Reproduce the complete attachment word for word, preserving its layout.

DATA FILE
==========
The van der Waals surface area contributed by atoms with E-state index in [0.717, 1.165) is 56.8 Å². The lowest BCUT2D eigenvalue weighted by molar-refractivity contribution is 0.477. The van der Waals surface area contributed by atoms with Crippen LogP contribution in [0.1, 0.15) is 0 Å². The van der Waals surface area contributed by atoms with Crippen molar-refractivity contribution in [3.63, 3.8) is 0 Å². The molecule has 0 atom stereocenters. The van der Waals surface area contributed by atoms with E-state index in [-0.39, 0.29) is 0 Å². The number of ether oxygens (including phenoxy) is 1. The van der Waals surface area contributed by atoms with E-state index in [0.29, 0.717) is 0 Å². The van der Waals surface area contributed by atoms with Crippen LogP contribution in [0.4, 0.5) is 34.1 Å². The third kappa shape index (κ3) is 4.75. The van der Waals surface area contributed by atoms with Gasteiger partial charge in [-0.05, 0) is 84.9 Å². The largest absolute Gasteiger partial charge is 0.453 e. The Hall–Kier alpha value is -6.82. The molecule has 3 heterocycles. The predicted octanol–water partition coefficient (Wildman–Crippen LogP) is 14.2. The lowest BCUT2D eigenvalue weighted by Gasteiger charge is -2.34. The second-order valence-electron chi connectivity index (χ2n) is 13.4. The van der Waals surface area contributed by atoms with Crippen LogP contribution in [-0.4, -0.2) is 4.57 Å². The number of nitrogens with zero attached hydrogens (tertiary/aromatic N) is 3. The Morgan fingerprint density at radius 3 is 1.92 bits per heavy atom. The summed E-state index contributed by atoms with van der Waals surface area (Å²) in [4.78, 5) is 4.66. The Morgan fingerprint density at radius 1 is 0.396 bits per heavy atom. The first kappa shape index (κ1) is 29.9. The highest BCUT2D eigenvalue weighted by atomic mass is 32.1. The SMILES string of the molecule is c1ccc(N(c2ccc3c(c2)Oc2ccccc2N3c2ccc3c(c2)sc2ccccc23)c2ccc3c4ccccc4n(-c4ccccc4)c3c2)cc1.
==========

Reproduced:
The van der Waals surface area contributed by atoms with E-state index in [0.717, 1.165) is 56.8 Å². The lowest BCUT2D eigenvalue weighted by molar-refractivity contribution is 0.477. The van der Waals surface area contributed by atoms with Crippen LogP contribution in [0.1, 0.15) is 0 Å². The van der Waals surface area contributed by atoms with Crippen molar-refractivity contribution in [3.63, 3.8) is 0 Å². The molecule has 0 atom stereocenters. The van der Waals surface area contributed by atoms with E-state index in [-0.39, 0.29) is 0 Å². The number of ether oxygens (including phenoxy) is 1. The van der Waals surface area contributed by atoms with E-state index in [0.29, 0.717) is 0 Å². The van der Waals surface area contributed by atoms with Crippen LogP contribution in [0.4, 0.5) is 34.1 Å². The third kappa shape index (κ3) is 4.75. The van der Waals surface area contributed by atoms with Gasteiger partial charge in [-0.05, 0) is 84.9 Å². The largest absolute Gasteiger partial charge is 0.453 e. The Hall–Kier alpha value is -6.82. The molecule has 3 heterocycles. The predicted octanol–water partition coefficient (Wildman–Crippen LogP) is 14.2. The lowest BCUT2D eigenvalue weighted by Gasteiger charge is -2.34. The second-order valence-electron chi connectivity index (χ2n) is 13.4. The van der Waals surface area contributed by atoms with Crippen LogP contribution in [-0.4, -0.2) is 4.57 Å². The number of nitrogens with zero attached hydrogens (tertiary/aromatic N) is 3. The Morgan fingerprint density at radius 3 is 1.92 bits per heavy atom. The summed E-state index contributed by atoms with van der Waals surface area (Å²) in [4.78, 5) is 4.66. The Morgan fingerprint density at radius 1 is 0.396 bits per heavy atom. The first kappa shape index (κ1) is 29.9. The highest BCUT2D eigenvalue weighted by atomic mass is 32.1. The SMILES string of the molecule is c1ccc(N(c2ccc3c(c2)Oc2ccccc2N3c2ccc3c(c2)sc2ccccc23)c2ccc3c4ccccc4n(-c4ccccc4)c3c2)cc1.